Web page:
Fightin’ Words!

No, I’m not actually prepared to throw down over mixology. But I do feel compelled to defend my state’s signature cocktail. From the New York Times:

What does it take to get a decent old-fashioned in this town?

After asking himself that question too many times, the cocktail autodidact Martin Doudoroff decided to do something about it. The result is Old Fashioned 101, a bare bones Web site in which he spells out in painstaking detail how to build what many historians and mixologists regard as the grandaddy of American mixed drinks.

A noble pursuit, I imagine. But what’s this?

Just so we’re perfectly clear:

There is no slice of orange in an Old Fashioned.

There is no cherry in an Old Fashioned.

You do not mash up fruit of any kind in an Old Fashioned.

There is no seltzer, soda water, ginger ale, or lemon soda in an Old Fashioned.

By god, them’s fighting words! It’s never a bad thing to reflect upon first principles, but there’s also no need to be pedantic. Let’s look back at another view from a few years back, also from the New York Times:

Growing up in Wisconsin, I had an ingrained awareness — and disgust — of the state’s insular signature drink, the brandy old-fashioned. It was what people drank before and after football games or ice fishing. I considered it insipidly sweet and townie lowbrow, and I left before I was enough of a drinker to be proven otherwise…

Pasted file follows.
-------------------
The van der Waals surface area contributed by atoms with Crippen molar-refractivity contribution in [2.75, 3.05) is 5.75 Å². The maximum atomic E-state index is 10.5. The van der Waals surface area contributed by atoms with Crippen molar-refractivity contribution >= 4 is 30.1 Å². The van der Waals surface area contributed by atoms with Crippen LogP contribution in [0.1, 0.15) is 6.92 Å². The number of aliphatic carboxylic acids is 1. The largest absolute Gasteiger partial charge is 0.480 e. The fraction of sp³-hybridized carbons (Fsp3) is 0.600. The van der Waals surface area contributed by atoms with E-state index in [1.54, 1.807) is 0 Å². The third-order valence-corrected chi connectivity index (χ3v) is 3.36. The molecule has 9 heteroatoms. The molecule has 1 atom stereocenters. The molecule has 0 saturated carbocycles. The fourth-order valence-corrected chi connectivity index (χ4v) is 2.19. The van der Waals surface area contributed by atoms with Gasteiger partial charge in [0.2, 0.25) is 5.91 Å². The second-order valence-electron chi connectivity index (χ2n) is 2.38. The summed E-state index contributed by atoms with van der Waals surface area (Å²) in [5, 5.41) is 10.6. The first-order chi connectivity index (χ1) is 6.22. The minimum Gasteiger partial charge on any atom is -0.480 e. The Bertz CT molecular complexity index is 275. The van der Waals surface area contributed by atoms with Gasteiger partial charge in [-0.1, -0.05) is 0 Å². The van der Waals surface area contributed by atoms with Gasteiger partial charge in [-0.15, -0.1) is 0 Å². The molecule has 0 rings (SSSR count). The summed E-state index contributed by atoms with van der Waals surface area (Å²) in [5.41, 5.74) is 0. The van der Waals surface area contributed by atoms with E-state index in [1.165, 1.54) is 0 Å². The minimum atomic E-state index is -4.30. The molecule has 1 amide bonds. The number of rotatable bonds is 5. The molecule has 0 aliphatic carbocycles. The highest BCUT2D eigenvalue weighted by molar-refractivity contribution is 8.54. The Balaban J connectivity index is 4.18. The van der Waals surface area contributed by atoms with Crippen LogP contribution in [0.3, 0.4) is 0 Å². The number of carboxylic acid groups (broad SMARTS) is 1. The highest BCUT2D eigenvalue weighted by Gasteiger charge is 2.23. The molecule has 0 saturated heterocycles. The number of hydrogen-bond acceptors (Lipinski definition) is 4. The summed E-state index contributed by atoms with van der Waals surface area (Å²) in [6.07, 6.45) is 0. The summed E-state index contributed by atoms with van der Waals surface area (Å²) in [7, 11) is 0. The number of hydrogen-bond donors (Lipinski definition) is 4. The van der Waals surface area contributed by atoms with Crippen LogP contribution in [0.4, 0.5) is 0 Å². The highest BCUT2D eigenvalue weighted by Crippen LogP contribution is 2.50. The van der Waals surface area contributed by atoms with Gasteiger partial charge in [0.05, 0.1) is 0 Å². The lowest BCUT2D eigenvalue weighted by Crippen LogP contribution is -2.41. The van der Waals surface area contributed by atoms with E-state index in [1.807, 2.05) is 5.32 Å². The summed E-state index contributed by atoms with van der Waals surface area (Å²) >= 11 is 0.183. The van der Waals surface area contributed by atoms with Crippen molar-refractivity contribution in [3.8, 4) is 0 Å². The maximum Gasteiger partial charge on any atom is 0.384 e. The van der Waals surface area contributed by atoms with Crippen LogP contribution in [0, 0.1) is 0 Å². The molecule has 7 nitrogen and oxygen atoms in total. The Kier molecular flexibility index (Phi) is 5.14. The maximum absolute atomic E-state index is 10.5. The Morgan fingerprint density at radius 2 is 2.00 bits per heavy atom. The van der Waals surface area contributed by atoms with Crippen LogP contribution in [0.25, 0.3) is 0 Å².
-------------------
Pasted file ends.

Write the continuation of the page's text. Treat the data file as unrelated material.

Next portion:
But considering it a simpleton’s drink was my mistake. It’s more a family of drinks, revolving around a central theme. There are four main ways to order it: sweet, with 7 Up; sour (which is not), with sour mix or Squirt; “press” with half 7 Up and half seltzer; or seltzer only. There are regional garnish customizations using pickled vegetables — including mushrooms, asparagus, cucumbers, tomatoes, brussels sprouts and olives — that seem counterintuitive until you taste the salty, vinegar tang playing off of the spice of the bitters and the sweet thrum of the brandy. By God, our great-grandparents were on to something.

Damn right. Let’s not dispense of a rich, fruity tradition so casually.  

 Photo from Wikipedia.